Since you’re known for incorporating Shakespeare’s influences into your songs, you may want to team up with some talented actors who can perform in between your sets. When you perform, the actors move around you, conveying the song’s emotions through dramatized facial expressions and gestures. You can tease this one-of-a-kind performance through posts on social media, behind-the-scenes content on your website, and an email newsletter featuring your logo and embedded videos. That’s how you brand it: by reproducing the experience to others. Think about the best place for your brand, too: You may want to partner up with a niche online Shakespeare-loving Bardolatry community to promote the concert to their audience as well. No matter which direction you take it, the most important thing is to make sure each element feels authentic to your voice as an artist.

The role of social media in artist branding

photo gallery in a phone
Photo by Lisa Fotios from Pexels

As an artist, social media marketing and advertising are crucial because they offer a chance to reach the people that you normally couldn’t network with in real life. Instead of being limited to a single gallery, venue, or artisan store carrying your wares, your reach can now potentially be the entire globe. With more than 4 billion people on social media every day, an artist’s reach is larger than it’s ever been.

Through social media, you have a chance to create a community, find opportunities for collaboration, and engage with folks in new ways. Social media also opens up the door for meaningful communication with fans of your art, further building your reputation with each positive interaction. Plus, platforms that prioritize photo and video, like Instagram, are the perfect medium to distribute clips of you reciting your latest poem or sharing your newest doodle. In fact, artists can even be discovered on social media, turning these platforms from marketing channels into game-changing, and even life-changing, tools.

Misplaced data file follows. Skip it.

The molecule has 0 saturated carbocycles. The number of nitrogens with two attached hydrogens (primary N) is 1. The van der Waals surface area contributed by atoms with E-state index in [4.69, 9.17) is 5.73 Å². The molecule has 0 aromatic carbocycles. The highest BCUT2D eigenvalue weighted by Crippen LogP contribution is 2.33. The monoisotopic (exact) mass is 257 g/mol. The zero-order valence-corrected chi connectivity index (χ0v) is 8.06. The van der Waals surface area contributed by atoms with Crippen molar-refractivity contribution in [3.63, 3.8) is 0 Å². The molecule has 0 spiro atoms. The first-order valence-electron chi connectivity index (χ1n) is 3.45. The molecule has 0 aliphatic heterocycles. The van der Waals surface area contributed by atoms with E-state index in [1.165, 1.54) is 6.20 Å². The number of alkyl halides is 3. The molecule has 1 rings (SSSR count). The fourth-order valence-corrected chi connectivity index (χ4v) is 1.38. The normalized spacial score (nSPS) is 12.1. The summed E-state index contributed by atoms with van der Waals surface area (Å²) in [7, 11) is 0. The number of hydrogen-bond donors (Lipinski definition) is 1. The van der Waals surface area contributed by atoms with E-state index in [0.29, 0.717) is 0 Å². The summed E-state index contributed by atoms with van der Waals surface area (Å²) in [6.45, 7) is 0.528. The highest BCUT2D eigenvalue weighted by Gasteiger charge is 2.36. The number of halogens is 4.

The final act: Building your artist brand

Just like any effective brand, artists need the right tools to get where they need to be. Take advantage of an easy website builder to create a digital portfolio of your work, provide a place for interested parties to send inquiries, and establish your presence online — including a hub for your social media credentials. Brand identity-building tools like Namecheap’s Visual can also help in this regard, offering easy logo makers, business card makers, and more to help artists develop their brand both online and in person. 


Picture of Nick A.

Nick A.

Nick Allen is a writer, photographer, and content marketer. He’s also the founder of BrainBoost Media, a boutique content and operations studio. With a wide range of interests, he enjoys reading and writing about sports, entrepreneurship, and start-ups.